A night of support | News, Sports, Jobs


Photos of Deb Gau Luminarias honoring those affected by cancer lined aisles inside the Marshall National Guard Armory Thursday night. The event organizers moved the Relais from Parc de l’Indépendance to the Armory to avoid bad weather.

MARSHALL — Severe weather forecasts for Thursday led to a change in plans, but that didn’t stop Lyon County’s annual Relay For Life event. Instead of congregating at Independence Park, locals headed to the National Guard armory.

“We were lucky to have a secondary place” said Relay For Life committee member Chanda Bossuyt.

Bossuyt said organizers called for the event to be moved indoors earlier in the day as they prepared to set up the stage.

“We didn’t want the scene to move” she says.

The notice was short, but Bossuyt said radio and social media helped spread awareness of the venue change.

Inside the Armory gymnasium, local residents walked along rows of luminaries installed in honor of loved ones who have fought cancer and tasted the chili that entered this year’s kitchen . Most importantly, they came together to share stories and gather support for those affected by cancer.

“You don’t really feel what this support is doing until you walk through it,” said Michael Weiss.

He spoke about his cancer journey at the Relay event, as this year’s honorary survivor.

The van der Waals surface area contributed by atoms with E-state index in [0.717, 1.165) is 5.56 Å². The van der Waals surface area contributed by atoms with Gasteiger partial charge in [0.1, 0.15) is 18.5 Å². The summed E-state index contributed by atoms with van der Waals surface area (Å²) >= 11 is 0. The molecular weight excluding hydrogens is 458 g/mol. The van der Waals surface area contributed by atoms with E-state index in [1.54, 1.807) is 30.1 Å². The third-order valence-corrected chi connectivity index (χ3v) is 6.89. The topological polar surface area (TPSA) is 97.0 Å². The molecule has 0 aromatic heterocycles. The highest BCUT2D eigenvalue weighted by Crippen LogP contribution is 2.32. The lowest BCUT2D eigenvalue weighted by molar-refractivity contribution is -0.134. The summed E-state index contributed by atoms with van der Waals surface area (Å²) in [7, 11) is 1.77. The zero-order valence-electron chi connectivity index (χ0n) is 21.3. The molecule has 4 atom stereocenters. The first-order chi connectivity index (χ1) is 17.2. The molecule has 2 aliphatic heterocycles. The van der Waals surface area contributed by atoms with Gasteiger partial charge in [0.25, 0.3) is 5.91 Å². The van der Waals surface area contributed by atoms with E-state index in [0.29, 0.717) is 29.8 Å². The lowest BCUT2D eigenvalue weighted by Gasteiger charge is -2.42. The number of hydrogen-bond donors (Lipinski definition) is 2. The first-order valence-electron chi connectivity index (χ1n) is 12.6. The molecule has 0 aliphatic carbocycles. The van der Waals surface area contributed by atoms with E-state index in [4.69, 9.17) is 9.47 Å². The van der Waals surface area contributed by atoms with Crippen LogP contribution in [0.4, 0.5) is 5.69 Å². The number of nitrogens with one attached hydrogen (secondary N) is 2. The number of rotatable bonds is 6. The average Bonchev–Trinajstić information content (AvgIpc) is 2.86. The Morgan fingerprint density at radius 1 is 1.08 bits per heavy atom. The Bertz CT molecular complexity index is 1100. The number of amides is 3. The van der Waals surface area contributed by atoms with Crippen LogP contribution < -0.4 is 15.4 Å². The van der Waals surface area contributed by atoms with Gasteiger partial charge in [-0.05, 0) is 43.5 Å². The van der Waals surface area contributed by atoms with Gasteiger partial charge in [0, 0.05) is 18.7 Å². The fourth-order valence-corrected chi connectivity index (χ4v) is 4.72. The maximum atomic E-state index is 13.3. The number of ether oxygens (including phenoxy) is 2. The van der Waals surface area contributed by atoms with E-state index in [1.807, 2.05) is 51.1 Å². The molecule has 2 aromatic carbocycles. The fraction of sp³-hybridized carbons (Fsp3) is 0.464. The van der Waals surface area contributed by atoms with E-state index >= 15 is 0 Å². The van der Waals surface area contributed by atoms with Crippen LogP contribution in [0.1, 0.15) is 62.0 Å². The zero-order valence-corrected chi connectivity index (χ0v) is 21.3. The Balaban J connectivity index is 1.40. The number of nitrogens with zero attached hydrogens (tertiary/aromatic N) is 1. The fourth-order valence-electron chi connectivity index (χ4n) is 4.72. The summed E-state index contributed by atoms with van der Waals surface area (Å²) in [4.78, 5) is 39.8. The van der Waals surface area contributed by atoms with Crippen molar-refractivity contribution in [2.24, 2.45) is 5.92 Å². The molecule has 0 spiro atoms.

Weiss is a fourth-grade teacher and hockey coach at Marshall Public Schools. Weiss was diagnosed with non-Hodgkin’s lymphoma in June 2020. At the same time, Michael and his wife Cassi learned that they were expecting their son.

Weiss has undergone six cycles of chemotherapy and has been in remission since November 2020.

“The chemo was tough” he said.

Due to the COVID pandemic, he could only have one person with him in the hospital. Cassi was a major source of support, he said.

“She was by my side every day” he said.

Weiss said one of the big things he learned from his experiences was how important it was to be able to accept help.

“I learned that you really have a community of people who will stand by you,” Weiss said.

His support groups included his family, close friends, colleagues, the local hockey community and medical providers.

Over the past two years, Weiss has offered support to others struggling with cancer. He works with an organization called Minnesota Hockey Fights Cancer, and reaches out to local churches and individuals.

While Weiss shared the perspective of a cancer survivor, members of Jerry Sanow’s family shared their experiences as caregivers to someone with cancer. Sanow, a Marshall resident, was diagnosed with prostate cancer in 2017. He died in 2020.

Jerry’s wife, Kim, spoke about the importance of faith to the family during Jerry’s battle with cancer.

“The prayers were huge for us. There were so many people praying,” she says.

Kim Sanow said Jerry tried to stay positive even though he was battling cancer.

“He just kept moving forward and living life the best he could,” she says.

He was a good example to follow.

“We encourage everyone: live the life”, Sanow said. “We are here to live. We are here for a purpose. She urged locals to reach out and do something for someone in their hometown.

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